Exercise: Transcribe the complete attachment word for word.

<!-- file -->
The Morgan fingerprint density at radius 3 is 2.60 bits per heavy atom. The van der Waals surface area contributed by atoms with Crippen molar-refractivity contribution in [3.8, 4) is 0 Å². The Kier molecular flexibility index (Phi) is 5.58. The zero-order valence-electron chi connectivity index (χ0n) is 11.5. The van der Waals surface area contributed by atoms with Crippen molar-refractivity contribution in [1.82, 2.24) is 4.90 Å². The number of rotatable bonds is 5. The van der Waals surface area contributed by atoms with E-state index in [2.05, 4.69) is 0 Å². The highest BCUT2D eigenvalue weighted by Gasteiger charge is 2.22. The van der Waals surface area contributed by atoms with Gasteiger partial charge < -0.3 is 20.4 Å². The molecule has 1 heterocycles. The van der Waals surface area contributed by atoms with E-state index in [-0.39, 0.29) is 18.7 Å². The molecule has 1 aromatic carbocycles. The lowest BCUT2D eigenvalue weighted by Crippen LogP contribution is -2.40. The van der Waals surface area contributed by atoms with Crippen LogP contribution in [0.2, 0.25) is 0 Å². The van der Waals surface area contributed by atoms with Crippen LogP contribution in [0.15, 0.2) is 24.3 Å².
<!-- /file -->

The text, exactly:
The Morgan fingerprint density at radius 3 is 2.60 bits per heavy atom. The van der Waals surface area contributed by atoms with Crippen molar-refractivity contribution in [3.8, 4) is 0 Å². The Kier molecular flexibility index (Phi) is 5.58. The zero-order valence-electron chi connectivity index (χ0n) is 11.5. The van der Waals surface area contributed by atoms with Crippen molar-refractivity contribution in [1.82, 2.24) is 4.90 Å². The number of rotatable bonds is 5. The van der Waals surface area contributed by atoms with E-state index in [2.05, 4.69) is 0 Å². The highest BCUT2D eigenvalue weighted by Gasteiger charge is 2.22. The van der Waals surface area contributed by atoms with Gasteiger partial charge < -0.3 is 20.4 Å². The molecule has 1 heterocycles. The van der Waals surface area contributed by atoms with E-state index in [-0.39, 0.29) is 18.7 Å². The molecule has 1 aromatic carbocycles. The lowest BCUT2D eigenvalue weighted by Crippen LogP contribution is -2.40. The van der Waals surface area contributed by atoms with Crippen LogP contribution in [0.2, 0.25) is 0 Å². The van der Waals surface area contributed by atoms with Crippen LogP contribution in [0.15, 0.2) is 24.3 Å².